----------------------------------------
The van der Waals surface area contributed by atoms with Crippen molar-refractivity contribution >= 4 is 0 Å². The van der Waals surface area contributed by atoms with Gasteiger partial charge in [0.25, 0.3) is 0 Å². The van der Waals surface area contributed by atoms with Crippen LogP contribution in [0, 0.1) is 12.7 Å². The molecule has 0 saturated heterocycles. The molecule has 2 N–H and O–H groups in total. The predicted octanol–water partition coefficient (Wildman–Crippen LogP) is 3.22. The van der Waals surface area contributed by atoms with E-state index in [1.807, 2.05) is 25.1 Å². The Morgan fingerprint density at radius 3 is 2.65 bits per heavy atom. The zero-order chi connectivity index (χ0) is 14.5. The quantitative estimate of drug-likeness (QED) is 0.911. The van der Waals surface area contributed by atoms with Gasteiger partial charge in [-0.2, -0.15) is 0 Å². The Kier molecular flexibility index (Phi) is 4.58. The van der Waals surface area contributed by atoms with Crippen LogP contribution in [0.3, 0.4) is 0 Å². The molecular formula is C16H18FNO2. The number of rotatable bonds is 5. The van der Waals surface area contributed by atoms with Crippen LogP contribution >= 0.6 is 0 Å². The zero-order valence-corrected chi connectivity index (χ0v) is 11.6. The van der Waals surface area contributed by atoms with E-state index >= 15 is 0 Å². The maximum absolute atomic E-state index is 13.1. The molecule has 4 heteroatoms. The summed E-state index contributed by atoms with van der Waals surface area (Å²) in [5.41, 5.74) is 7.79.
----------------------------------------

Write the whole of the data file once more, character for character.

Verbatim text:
The van der Waals surface area contributed by atoms with Crippen molar-refractivity contribution >= 4 is 0 Å². The van der Waals surface area contributed by atoms with Gasteiger partial charge in [0.25, 0.3) is 0 Å². The van der Waals surface area contributed by atoms with Crippen LogP contribution in [0, 0.1) is 12.7 Å². The molecule has 0 saturated heterocycles. The molecule has 2 N–H and O–H groups in total. The predicted octanol–water partition coefficient (Wildman–Crippen LogP) is 3.22. The van der Waals surface area contributed by atoms with E-state index in [1.807, 2.05) is 25.1 Å². The Morgan fingerprint density at radius 3 is 2.65 bits per heavy atom. The zero-order chi connectivity index (χ0) is 14.5. The quantitative estimate of drug-likeness (QED) is 0.911. The van der Waals surface area contributed by atoms with Gasteiger partial charge in [-0.2, -0.15) is 0 Å². The Kier molecular flexibility index (Phi) is 4.58. The van der Waals surface area contributed by atoms with Crippen LogP contribution in [0.3, 0.4) is 0 Å². The molecular formula is C16H18FNO2. The number of rotatable bonds is 5. The van der Waals surface area contributed by atoms with Crippen LogP contribution >= 0.6 is 0 Å². The zero-order valence-corrected chi connectivity index (χ0v) is 11.6. The van der Waals surface area contributed by atoms with E-state index >= 15 is 0 Å². The maximum absolute atomic E-state index is 13.1. The molecule has 4 heteroatoms. The summed E-state index contributed by atoms with van der Waals surface area (Å²) in [5.41, 5.74) is 7.79.